Jeffrey Ding – Resident Policy Wonk

Written by Jeffrey Ding, undergraduate at the University of Iowa

As the resident policy wonk of Economics Forum (mostly due to my lack of technical knowledge in finance rather than any particular expertise in politics), I will be contributing articles at the margin (see what I did there?) of politics and the economy. But in some ways, it’s not a margin at all. It’s just one big blob, and there’s different ways of viewing that blob. One way to view that blob: all economics is political.


Trade policy sits at the intersection of politics and economics. On the one hand, economic models and theories – from Ricardo to Heckscher-Ohlin –seem to generally conclude that free trade results in overall gains for the countries involved. But for political scientists, protectionism seems like the reasonable norm so as to protect domestic factors and the electorate. Then one would predict an impasse, or a pendulum that swings back and forth over time, and one would be right for much of history. Yet, for the past 30 years, the overwhelming trend in trade policy has been the widespread liberalization of trade policies, resulting in economic interdependence with even more widespread effects on the part of both the global economy and global politics.[1] Milner argues for an explanation based on democratization and internationalism, but others offer a more cynical view.


Giovanni Facchini from the University of Illinois at Urbana-Chamapaign writes in an article, entitled, “The Political Economy of International Trade and Factor Mobility”:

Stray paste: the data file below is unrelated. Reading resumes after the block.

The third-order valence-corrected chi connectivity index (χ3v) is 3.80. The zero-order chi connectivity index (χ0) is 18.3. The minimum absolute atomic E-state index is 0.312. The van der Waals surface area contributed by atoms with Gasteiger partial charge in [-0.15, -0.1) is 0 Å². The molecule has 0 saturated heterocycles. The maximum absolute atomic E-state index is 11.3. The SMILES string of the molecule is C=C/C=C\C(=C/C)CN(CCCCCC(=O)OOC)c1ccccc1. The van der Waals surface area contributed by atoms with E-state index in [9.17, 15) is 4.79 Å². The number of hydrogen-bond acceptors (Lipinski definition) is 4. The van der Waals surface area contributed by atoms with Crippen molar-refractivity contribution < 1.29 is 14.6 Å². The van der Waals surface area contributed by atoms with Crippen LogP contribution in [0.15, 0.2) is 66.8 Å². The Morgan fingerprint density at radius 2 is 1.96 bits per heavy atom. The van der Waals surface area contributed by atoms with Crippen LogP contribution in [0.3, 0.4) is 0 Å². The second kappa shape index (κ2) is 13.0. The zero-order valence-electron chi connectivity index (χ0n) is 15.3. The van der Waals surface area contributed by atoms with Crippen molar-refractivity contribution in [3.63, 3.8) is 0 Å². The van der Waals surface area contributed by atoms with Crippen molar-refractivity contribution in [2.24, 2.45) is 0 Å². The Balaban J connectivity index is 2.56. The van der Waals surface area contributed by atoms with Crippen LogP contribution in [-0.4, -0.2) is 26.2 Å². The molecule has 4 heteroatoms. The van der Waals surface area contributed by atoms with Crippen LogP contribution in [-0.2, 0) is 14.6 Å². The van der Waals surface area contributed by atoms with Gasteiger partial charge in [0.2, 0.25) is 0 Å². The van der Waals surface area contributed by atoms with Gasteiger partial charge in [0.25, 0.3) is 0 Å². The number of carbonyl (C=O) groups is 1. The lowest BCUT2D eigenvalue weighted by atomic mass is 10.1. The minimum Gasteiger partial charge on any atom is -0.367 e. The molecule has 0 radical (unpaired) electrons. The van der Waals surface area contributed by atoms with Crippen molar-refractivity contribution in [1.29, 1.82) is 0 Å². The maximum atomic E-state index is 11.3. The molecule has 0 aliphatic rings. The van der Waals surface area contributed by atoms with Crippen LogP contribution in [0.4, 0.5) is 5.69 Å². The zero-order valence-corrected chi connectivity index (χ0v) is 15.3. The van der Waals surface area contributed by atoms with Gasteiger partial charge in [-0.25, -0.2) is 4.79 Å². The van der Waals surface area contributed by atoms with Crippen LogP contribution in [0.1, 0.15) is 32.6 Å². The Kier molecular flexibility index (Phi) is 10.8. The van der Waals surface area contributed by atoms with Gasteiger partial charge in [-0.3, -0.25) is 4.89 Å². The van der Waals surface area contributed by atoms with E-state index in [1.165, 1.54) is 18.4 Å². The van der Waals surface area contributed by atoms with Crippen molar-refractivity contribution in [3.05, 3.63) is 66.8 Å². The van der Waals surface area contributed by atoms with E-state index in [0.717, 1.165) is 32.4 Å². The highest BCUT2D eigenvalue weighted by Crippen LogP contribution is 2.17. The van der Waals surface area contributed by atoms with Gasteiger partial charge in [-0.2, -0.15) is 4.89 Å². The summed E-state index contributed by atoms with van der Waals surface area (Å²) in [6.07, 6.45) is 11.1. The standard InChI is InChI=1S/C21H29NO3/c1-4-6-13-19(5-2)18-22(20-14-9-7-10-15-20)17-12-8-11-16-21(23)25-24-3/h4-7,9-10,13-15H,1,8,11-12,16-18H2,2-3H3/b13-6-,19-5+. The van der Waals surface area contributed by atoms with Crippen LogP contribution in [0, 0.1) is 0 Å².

In turning our attention more specifically to the distortions which arise in international trade, we have noticed the emergence of a paradigm, in which trade policy is modelled as the result of influence driven contributions by organized groups. Although this framework faces some theoretical challenges, it has found strong and robust evidence in the empirical tests performed so far, conducted using both US and international data.


The role of influence driven contributions is especially noticeable in a post-Citizens United World. Organized interest groups donate exorbitant amounts, often to both candidates, in an election to buy influence. Grossman and Helpman (1996), who wrote the seminal paper on the subject, argue that these interest groups continue to lobby after the election in order to influence policy choices.


With this background context, let’s examine the hot button trade issue at the moment – the Trans-Pacific Partnership (TPP). The difficulty of examining the explanations behind the TPP is that negotiations are being kept secret to the public, but not to the 600 lobbyists who are involved in the TPP negotiating process as “corporate trade advisors”. Leaked texts show key tenets – expanded patent rights for pharmaceutical companies and private enforcement actions which would allow corporations to sue governments for regulations – would serve the interests of corporate entities.[2] These “gains from trade” may end up as a net disservice to the general population. Recent estimates show the total U.S. economic gains from the TPP may only be .13% of GDP by 2025. The Center for Economic and Policy Research has found the median wage earner will probably lose as a result of the TPP, while those with the highest wages will gain more as they are more protected from international competition and gain from the expansion of terms and enforcement of copyrights and patents. [3]


I’ll be back with more, but that’s a little aperitif in the meantime; and keep in mind, for the sake of my role here, that all economics is political.